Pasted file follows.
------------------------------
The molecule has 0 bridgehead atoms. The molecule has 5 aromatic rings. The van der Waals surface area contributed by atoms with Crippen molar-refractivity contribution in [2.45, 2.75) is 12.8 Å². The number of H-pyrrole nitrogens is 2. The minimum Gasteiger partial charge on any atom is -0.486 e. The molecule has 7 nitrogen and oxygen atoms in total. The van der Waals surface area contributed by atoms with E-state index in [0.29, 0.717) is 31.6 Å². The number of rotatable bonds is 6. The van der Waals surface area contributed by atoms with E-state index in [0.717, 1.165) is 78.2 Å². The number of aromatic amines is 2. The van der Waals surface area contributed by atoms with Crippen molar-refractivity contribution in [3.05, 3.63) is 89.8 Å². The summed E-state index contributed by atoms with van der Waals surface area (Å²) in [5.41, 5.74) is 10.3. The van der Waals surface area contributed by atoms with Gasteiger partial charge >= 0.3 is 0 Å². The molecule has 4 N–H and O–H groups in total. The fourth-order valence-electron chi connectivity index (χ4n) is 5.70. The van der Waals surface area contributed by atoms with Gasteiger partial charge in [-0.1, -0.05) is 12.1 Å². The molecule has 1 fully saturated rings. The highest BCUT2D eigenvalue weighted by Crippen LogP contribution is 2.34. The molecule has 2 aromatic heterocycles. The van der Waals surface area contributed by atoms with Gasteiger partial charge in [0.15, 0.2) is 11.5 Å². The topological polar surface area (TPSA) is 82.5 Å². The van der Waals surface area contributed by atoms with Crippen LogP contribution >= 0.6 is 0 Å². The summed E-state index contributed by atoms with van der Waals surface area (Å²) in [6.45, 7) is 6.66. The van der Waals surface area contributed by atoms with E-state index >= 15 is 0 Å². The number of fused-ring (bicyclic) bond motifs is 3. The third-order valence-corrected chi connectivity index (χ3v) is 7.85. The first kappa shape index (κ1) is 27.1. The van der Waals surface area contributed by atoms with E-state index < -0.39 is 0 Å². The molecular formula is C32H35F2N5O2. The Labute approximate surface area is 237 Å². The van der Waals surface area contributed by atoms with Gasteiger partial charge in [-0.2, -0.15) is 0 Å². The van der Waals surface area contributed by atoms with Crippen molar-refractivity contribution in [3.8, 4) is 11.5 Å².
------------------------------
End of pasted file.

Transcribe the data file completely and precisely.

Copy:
The molecule has 0 bridgehead atoms. The molecule has 5 aromatic rings. The van der Waals surface area contributed by atoms with Crippen molar-refractivity contribution in [2.45, 2.75) is 12.8 Å². The number of H-pyrrole nitrogens is 2. The minimum Gasteiger partial charge on any atom is -0.486 e. The molecule has 7 nitrogen and oxygen atoms in total. The van der Waals surface area contributed by atoms with E-state index in [0.29, 0.717) is 31.6 Å². The number of rotatable bonds is 6. The van der Waals surface area contributed by atoms with E-state index in [0.717, 1.165) is 78.2 Å². The number of aromatic amines is 2. The van der Waals surface area contributed by atoms with Crippen molar-refractivity contribution in [3.05, 3.63) is 89.8 Å². The summed E-state index contributed by atoms with van der Waals surface area (Å²) in [5.41, 5.74) is 10.3. The van der Waals surface area contributed by atoms with Gasteiger partial charge >= 0.3 is 0 Å². The molecule has 4 N–H and O–H groups in total. The fourth-order valence-electron chi connectivity index (χ4n) is 5.70. The van der Waals surface area contributed by atoms with Gasteiger partial charge in [-0.1, -0.05) is 12.1 Å². The molecule has 1 fully saturated rings. The highest BCUT2D eigenvalue weighted by Crippen LogP contribution is 2.34. The molecule has 2 aromatic heterocycles. The van der Waals surface area contributed by atoms with Gasteiger partial charge in [0.15, 0.2) is 11.5 Å². The topological polar surface area (TPSA) is 82.5 Å². The van der Waals surface area contributed by atoms with Crippen LogP contribution >= 0.6 is 0 Å². The summed E-state index contributed by atoms with van der Waals surface area (Å²) in [6.45, 7) is 6.66. The van der Waals surface area contributed by atoms with E-state index >= 15 is 0 Å². The number of fused-ring (bicyclic) bond motifs is 3. The third-order valence-corrected chi connectivity index (χ3v) is 7.85. The first kappa shape index (κ1) is 27.1. The van der Waals surface area contributed by atoms with E-state index < -0.39 is 0 Å². The molecular formula is C32H35F2N5O2. The Labute approximate surface area is 237 Å². The van der Waals surface area contributed by atoms with Gasteiger partial charge in [-0.2, -0.15) is 0 Å². The van der Waals surface area contributed by atoms with Crippen molar-refractivity contribution in [3.8, 4) is 11.5 Å².